2.2. Fate serves as a gap-filler to fill the vacuum in his understanding of the world around him when other visible or rational explanations fail. The concept is reinforced further, in a negative way, at the sight of an evil person enjoying happiness and good things in life, while a righteous one suffers eking out a miserable existence. Since neither the comfort nor the misery – undeserved in either case – can be explained in a rational way, they are routinely blamed on the inevitable play of the fate.

3.1. Having said that, what one calls Fate is not an objective reality. It cannot be perceived by human senses. Some call it a creation of human imagination ; or, at best is a default-inference. One could even say that man invented fate by re-ordering his moral world , so that he could ascribe to it whatever that did not fit into its paradigm. It may also have been born of man’s refusal to accept the idea that life is wholly irrational; and, out of his pet-belief that there is an unknown area beyond all that is known which would explain life and its mystique.

In a way of speaking, it might not be wrong to call fate a projection of man’s fears and helplessness in the face of strange, untoward, unexpected, undeserved occurrences for which he is wholly not-responsible and is unprepared; and, for which he has no explanation. It is something towards which he feels is driven, going by his hard experiences in the world.

3. 2. Fate, by its very concept, is thus, irrational. One could lament that Fate is blind; it gives solace but not light; and, never  guidance. Yet, one cannot entirely deny the unknown and the unpredictable elements of life.  Man, therefore, calls fate : a capricious phantom.  And yet, he manfully challenges this caprice, unwilling to surrender to its whims, to deflect its moves through precaution, valour, and various other brave and crafty ways. That is the crux of life.

Fate in Indian ethos

4.1. Surprisingly, the concept and the belief in fate is a late entry into the Indian ethos. None of the four Samhitas, the Aranyakas, the Brahmanas or the Upanishads speaks of fate. In Rig Veda, particularly, prayers are addressed to benevolent gods who are gently or fervently persuaded to grant fertility in crops and cattle, to bless with plenty of sons and wealth. There is a joyous optimism looking forward with hope to be truly alive over a ‘span-of hundred – sharad ritus’, the best of the seasons. These texts do not have trace of fatalism. But, the concept of fate and fatalism gained prominence much later in the Epics and the Puranas. We shall talk a bit more of that in the paragraphs to follow.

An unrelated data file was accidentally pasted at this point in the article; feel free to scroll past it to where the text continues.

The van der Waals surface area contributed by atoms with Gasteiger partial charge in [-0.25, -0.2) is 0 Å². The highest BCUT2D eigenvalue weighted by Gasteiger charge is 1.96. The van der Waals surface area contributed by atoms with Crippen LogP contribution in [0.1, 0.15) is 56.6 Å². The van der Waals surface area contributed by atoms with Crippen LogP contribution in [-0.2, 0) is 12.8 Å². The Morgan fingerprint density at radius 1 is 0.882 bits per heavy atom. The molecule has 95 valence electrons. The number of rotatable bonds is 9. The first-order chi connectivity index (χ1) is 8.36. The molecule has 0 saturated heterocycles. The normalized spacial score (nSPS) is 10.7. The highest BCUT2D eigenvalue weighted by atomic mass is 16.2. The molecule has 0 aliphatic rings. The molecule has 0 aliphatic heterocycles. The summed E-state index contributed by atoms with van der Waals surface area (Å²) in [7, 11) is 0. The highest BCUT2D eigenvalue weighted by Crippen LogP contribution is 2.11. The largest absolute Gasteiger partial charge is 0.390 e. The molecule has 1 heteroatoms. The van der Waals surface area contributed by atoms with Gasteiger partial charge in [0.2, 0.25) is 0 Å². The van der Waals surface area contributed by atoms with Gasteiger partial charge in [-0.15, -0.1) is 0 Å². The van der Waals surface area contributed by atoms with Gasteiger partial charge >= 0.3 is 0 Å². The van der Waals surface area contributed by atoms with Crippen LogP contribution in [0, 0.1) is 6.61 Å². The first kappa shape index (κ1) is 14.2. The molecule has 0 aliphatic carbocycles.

4.2. The first philosopher to formally propound the theory of fatalism (Niyati-vada) was Makkhali Gosala, an early contemporary of the Buddha. Some say; he was called Gosala because he was born in a cow-shed. Panini the Grammarian (around 5th century BCE) described him as Maskarin (maskara-maskariṇau veṇu-parivrājakayoḥPS_6,1.154 – a madicant who carries a bamboo staff).  Makkhali Gosala was a follower of Parsvanatha, the twenty-third Tirthankara,    in the Nigantha Nataputta Order of Jainism. Gosala too was a naked ascetic. Due to differences with the main Jaina Sangha, Makkhali Gosala left the Order ;and , founded his own sect: the Ajivika.

[ Dr. Benimadhab Barua (A History of pre-Buddhistic Indian Philosophy) says, Ajivikas cannot be entirely identified with naked recluse/ascetics. They were, in general, independent and self-respecting individuals who had following among the Jains as also Buddhists. The Ajivika thesis, in main, according to him, is that the universe is a purposive order where everything is assigned its place and function (niyati).The law of change is universal and all beings are capable of transformation; and most attain perfection in due time. The man’s life has to pass through eight stages of development at each of which physical growth proceeds along with the development of senses, moral and spiritual faculties. And, finally leading to purity of mind; purging it of all impurities that have stained it.

Thus Dr. Barua’s rendition varies from the popular versions of the Ajivika-beliefs.

Dr. Barua gives some biographic details of Gosala that are not mentioned by others: The Jain sources mention his name as Maskarin – one who carries a staff; also known as Ekadandin.  Maskarin preceded Mahavira by sixteen years. His actual name was Gosala Mankhaliputta – son of Mankhali and Bhaddha; and was born at Saravana near Savastthi. His father Mankhali derived his name from the profession he followed a dealer in pictures. Gosala followed his father’s profession until he turned a monk.]

4.3. Prof A L Basham writes (The Wonder that was India):